What is even more interesting about these remains is that they are on the roof of a mine. The Craig-y-Fron mine, near Bala.
It's a stone mine, producing material for some of the very fine buildings in the town. The actual rock mined was "tuff", or volcanic ash, thrown millions of years ago from a volcano. It covered a layer of silt, washed down by a river or a lake that was previously at this spot. Later, after the thick coating of ash had cooled, layers of sandy mud built up all over again. I'm guessing that these ripples represent the first layers of mud that settled on the hardening tuff stone, like a snapshot in time.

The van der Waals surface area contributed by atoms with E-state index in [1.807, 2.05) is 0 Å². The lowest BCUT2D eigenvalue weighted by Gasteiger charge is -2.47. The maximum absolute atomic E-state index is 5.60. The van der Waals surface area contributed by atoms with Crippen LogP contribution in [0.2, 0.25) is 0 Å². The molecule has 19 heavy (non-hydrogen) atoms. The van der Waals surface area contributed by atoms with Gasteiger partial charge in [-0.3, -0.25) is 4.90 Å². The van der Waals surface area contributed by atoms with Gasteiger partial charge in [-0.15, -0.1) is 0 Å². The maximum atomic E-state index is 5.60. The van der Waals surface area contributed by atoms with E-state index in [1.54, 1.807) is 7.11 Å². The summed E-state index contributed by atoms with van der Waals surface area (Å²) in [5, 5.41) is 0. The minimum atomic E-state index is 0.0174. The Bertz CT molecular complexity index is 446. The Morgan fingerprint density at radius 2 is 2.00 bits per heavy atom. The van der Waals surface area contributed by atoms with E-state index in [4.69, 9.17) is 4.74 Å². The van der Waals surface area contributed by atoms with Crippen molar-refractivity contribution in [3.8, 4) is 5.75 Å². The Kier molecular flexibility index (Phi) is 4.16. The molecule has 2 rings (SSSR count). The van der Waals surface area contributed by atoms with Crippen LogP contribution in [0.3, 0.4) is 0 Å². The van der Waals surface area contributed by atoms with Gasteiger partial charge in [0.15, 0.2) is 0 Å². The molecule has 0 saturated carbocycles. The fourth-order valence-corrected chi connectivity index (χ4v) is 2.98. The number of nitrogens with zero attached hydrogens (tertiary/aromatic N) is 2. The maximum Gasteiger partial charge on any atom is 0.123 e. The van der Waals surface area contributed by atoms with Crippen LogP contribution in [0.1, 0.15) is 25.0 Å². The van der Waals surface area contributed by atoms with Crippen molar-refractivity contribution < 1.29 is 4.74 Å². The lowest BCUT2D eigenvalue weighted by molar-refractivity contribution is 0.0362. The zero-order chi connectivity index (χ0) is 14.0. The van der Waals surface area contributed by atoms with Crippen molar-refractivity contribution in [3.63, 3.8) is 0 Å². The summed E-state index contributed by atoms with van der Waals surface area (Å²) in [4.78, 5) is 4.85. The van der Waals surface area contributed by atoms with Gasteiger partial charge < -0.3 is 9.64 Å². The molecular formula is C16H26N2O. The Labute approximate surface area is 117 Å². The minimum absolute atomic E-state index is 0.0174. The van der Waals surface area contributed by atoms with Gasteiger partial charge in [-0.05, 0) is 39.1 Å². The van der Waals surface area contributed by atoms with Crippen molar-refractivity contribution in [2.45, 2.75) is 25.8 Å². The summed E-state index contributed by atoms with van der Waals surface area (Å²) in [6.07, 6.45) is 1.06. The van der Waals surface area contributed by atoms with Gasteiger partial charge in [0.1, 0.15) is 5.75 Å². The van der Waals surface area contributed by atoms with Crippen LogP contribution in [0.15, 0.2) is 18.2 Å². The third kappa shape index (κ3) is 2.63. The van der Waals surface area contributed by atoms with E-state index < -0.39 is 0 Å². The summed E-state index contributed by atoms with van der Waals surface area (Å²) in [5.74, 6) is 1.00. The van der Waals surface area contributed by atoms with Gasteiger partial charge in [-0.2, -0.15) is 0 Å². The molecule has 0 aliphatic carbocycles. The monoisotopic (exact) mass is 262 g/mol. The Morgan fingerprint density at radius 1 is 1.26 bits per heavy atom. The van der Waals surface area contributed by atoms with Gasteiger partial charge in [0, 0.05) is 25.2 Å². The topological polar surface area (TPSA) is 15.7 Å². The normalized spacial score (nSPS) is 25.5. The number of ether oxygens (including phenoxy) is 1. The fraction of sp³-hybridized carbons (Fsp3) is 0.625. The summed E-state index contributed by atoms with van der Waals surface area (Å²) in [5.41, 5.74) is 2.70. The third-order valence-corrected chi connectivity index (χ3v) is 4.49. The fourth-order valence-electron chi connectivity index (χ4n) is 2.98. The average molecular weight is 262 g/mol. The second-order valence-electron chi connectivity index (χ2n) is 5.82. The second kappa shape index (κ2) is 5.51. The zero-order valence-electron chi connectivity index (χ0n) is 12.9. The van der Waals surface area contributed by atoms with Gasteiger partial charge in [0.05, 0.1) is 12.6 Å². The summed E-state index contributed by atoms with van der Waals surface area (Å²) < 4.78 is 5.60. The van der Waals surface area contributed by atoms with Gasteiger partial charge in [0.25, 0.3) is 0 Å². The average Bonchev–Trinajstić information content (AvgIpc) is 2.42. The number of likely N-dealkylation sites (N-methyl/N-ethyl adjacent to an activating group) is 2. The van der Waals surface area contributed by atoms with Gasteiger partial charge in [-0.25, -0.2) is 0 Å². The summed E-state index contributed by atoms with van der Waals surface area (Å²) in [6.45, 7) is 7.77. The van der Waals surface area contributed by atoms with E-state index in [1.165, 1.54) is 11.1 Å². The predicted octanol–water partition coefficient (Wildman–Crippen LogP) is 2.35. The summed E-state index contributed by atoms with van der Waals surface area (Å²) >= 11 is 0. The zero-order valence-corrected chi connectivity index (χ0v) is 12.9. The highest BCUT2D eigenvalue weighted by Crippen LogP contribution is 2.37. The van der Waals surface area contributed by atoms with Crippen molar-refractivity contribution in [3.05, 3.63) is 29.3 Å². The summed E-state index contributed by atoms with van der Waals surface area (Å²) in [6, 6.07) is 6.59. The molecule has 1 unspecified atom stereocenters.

|The roof is supported by many pillars of the stone that was quarried out. It's slightly eerie standing inside, seeing the light streaming in from outside.|
There's an enjoyable walk to the mine from the Llyn Tegid car park, described here.
There's also an excellent video from "Weston's Wales" about the mine here.
Some useful notes on the geology of the area here.
|Don't want to over-use the word "magical", but it is, if you like mines.|
|One of the many entrances in the side of the hill.|
|The view from the mine.|